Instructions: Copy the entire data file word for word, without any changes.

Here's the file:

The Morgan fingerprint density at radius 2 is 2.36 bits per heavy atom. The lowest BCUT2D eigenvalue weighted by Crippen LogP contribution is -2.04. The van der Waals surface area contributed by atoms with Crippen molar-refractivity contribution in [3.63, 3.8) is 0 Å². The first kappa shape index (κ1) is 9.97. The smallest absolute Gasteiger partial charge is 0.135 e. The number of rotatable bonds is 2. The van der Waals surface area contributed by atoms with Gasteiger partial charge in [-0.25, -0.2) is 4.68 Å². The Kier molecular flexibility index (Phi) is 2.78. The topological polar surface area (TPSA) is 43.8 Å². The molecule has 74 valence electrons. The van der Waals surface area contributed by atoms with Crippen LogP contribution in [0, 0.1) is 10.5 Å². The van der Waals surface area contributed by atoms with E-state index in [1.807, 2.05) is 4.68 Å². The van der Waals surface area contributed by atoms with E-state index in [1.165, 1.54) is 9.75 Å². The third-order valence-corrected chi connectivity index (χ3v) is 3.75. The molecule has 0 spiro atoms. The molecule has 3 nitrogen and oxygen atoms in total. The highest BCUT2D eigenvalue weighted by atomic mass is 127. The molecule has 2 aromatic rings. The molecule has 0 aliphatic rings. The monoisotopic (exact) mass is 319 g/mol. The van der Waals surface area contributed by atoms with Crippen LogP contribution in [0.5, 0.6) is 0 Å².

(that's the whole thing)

The Morgan fingerprint density at radius 2 is 2.36 bits per heavy atom. The lowest BCUT2D eigenvalue weighted by Crippen LogP contribution is -2.04. The van der Waals surface area contributed by atoms with Crippen molar-refractivity contribution in [3.63, 3.8) is 0 Å². The first kappa shape index (κ1) is 9.97. The smallest absolute Gasteiger partial charge is 0.135 e. The number of rotatable bonds is 2. The van der Waals surface area contributed by atoms with Gasteiger partial charge in [-0.25, -0.2) is 4.68 Å². The Kier molecular flexibility index (Phi) is 2.78. The topological polar surface area (TPSA) is 43.8 Å². The molecule has 74 valence electrons. The van der Waals surface area contributed by atoms with Crippen LogP contribution in [0, 0.1) is 10.5 Å². The van der Waals surface area contributed by atoms with E-state index in [1.807, 2.05) is 4.68 Å². The van der Waals surface area contributed by atoms with E-state index in [1.165, 1.54) is 9.75 Å². The third-order valence-corrected chi connectivity index (χ3v) is 3.75. The molecule has 0 spiro atoms. The molecule has 3 nitrogen and oxygen atoms in total. The highest BCUT2D eigenvalue weighted by atomic mass is 127. The molecule has 2 aromatic rings. The molecule has 0 aliphatic rings. The monoisotopic (exact) mass is 319 g/mol. The van der Waals surface area contributed by atoms with Crippen LogP contribution in [0.5, 0.6) is 0 Å².